How We Do Things...
The Conegochege Ranging Company is a progressive historical interpretative unit. While many living history units tend to be “family oriented”, we are not. We make no apologies for this fact: it is our intent to portray the lifestyle and operations of a provincial ranging company on active service, or other activities in an 18th century frontier context. It is important, however, to convey that we would not discourage or prevent females, or even children from becoming members, so long as they are willing to participate in a role consistent with situations in which they would have been found historically, and to accept the same expectations held for troops in regard to authenticity and lifestyle.
At any given event, it is our intent to immerse ourselves as deeply as possible in the 18th century, and strive to put forth our best efforts in appearance and actions. Countless hours of research and labor have gone into the effort to insure that our members are clothed and equipped as accurately as possible, and that an appropriate appearance is maintained. In our research we rely heavily on firsthand accounts, gleaned from journals, military records and so on. Where this is lacking, we resort to the works of reputable historians, then finally, tie it all together with trial and error and practical experience.
With few exceptions, when we don our clothes and equipment at the start of a weekend, we remain in that posture until the end of the event. Our camp is sparse; we often sleep on the ground around a fire, with little or no shelter. We eat foods appropriate for the period, and carry it in cloth sacks; plastic wrap or aluminum foil has no place here. We live out of our packs and bedrolls. We make every attempt and strive through research, study and event participation to wear accurate clothing and carry equipment appropriate for our chosen period, and observe, as close as reasonably possible, the styles, manners and customs of the 18th century in our appearance and actions. One of our major endeavors is to try to maintain this atmosphere throughout an event. We know it is nearly impossible to spend an entire weekend without conversation turning to modern day topics; work, sports, politics, families, etc. However, we also know that by staying in kit that we work hard at getting right, and keeping any or as much modern gear as possible out of our kits, or at the very least out of sight, we can achieve some of those “golden moments”, when you actually almost get the feeling of “being there”. We engage in 18thC. woodscraft skills; fire making, shelter building, stealthy movement, tracking, escape and evasion, and many others. When required, while in the field we attempt to maintain the bearing and attitude of the "citizen" soldiers, to act as though our lives depend on the action in which we are involved. There are times as well when we do find time to relax, at least to some degree, as in a hunting camp, or during living history.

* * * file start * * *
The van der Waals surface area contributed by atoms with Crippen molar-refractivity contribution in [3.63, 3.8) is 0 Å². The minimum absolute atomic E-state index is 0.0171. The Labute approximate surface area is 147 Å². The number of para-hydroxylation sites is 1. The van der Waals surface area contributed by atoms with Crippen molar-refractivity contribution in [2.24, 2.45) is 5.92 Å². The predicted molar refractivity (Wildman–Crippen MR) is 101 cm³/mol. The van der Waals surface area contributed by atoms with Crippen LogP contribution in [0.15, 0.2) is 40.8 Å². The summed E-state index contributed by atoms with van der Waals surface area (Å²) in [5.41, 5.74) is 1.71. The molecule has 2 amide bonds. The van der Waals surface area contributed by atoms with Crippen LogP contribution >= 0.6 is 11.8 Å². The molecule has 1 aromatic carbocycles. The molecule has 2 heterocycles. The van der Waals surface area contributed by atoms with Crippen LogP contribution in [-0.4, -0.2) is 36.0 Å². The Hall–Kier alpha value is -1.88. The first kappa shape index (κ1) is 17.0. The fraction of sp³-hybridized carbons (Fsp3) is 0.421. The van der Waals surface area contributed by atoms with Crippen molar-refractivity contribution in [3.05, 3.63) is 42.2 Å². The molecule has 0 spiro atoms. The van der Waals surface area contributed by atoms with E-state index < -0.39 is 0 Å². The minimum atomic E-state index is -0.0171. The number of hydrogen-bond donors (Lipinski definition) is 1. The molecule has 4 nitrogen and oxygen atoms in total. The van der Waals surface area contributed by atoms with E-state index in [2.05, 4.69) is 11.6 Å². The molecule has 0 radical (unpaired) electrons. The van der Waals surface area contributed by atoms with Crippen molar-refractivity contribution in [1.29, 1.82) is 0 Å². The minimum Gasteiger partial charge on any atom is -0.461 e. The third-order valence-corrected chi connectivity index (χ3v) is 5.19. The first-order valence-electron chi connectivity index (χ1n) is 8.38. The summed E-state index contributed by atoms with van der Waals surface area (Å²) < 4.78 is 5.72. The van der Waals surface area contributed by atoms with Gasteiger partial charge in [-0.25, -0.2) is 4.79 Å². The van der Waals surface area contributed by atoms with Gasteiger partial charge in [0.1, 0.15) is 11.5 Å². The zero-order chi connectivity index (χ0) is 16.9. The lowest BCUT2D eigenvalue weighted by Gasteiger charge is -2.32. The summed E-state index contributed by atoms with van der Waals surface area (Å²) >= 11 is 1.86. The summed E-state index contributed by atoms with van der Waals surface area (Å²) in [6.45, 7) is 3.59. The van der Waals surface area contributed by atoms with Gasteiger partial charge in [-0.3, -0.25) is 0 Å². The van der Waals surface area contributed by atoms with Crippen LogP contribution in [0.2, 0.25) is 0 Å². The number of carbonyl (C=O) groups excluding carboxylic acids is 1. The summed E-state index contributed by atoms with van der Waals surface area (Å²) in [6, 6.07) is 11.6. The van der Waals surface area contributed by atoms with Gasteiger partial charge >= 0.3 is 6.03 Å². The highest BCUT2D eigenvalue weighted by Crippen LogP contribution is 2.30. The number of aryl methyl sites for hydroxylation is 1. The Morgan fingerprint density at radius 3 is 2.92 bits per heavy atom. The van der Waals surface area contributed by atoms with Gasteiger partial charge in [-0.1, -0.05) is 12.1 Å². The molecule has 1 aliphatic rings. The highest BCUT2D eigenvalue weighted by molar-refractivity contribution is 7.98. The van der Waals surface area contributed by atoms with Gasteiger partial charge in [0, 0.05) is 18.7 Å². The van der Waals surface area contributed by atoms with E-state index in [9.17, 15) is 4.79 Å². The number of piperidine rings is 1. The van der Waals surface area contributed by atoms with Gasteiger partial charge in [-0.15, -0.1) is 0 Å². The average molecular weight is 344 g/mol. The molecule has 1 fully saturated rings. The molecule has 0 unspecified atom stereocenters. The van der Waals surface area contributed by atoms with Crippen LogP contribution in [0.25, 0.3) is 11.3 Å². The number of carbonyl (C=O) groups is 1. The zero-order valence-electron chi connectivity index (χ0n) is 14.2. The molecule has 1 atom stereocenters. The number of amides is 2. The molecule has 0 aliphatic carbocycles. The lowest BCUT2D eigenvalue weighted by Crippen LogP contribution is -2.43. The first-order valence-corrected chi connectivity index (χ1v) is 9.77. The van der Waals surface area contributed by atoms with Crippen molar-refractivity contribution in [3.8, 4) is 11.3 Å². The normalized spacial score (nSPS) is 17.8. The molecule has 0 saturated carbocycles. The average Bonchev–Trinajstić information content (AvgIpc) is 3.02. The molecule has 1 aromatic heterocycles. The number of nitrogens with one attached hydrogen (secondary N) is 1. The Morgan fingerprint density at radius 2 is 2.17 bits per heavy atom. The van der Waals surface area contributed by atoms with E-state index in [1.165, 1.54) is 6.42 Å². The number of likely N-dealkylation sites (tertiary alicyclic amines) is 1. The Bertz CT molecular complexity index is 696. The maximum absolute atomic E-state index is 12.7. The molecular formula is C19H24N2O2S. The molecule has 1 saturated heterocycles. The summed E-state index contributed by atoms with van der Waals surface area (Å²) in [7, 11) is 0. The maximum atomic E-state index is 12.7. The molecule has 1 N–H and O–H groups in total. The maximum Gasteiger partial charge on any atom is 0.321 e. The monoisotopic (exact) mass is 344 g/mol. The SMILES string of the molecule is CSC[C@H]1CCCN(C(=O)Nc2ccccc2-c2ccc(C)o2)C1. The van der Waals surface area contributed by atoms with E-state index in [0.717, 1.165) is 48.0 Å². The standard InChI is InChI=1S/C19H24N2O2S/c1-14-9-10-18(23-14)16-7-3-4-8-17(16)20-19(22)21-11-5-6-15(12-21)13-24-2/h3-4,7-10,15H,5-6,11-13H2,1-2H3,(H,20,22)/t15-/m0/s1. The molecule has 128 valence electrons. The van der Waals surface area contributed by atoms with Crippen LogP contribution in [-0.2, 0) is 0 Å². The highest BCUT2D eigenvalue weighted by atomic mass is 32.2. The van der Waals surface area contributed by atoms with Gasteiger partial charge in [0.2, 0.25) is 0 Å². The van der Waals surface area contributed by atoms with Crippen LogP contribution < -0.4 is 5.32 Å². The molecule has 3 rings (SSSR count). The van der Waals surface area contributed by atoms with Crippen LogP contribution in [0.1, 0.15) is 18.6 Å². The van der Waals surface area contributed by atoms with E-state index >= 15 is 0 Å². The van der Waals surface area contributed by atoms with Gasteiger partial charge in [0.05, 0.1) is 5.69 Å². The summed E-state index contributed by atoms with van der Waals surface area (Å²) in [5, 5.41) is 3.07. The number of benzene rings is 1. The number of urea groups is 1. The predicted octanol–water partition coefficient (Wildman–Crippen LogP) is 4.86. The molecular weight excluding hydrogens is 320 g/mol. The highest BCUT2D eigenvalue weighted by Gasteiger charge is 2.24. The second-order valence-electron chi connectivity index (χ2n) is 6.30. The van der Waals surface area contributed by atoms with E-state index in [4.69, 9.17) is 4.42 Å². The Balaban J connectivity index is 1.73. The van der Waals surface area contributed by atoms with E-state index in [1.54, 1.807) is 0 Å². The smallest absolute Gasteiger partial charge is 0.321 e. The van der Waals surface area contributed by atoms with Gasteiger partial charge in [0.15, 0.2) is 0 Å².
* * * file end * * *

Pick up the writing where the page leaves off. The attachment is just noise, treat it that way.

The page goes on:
By working diligently to achieve these aforementioned goals, we from the very beginning have developed a reputation for excellence that we jealously guard. We also work just as diligently to ensure that this attitude does not become an obstacle to sharing knowledge, maintaining old relationships, and forging new ones. We remain humble with the realization that we can never know all there is to know about 18thC. life, but we will continue to try, and we will never cease to learn new things.
2013 The Conegochege Ranging Company/Captain Joseph Armstrong's Company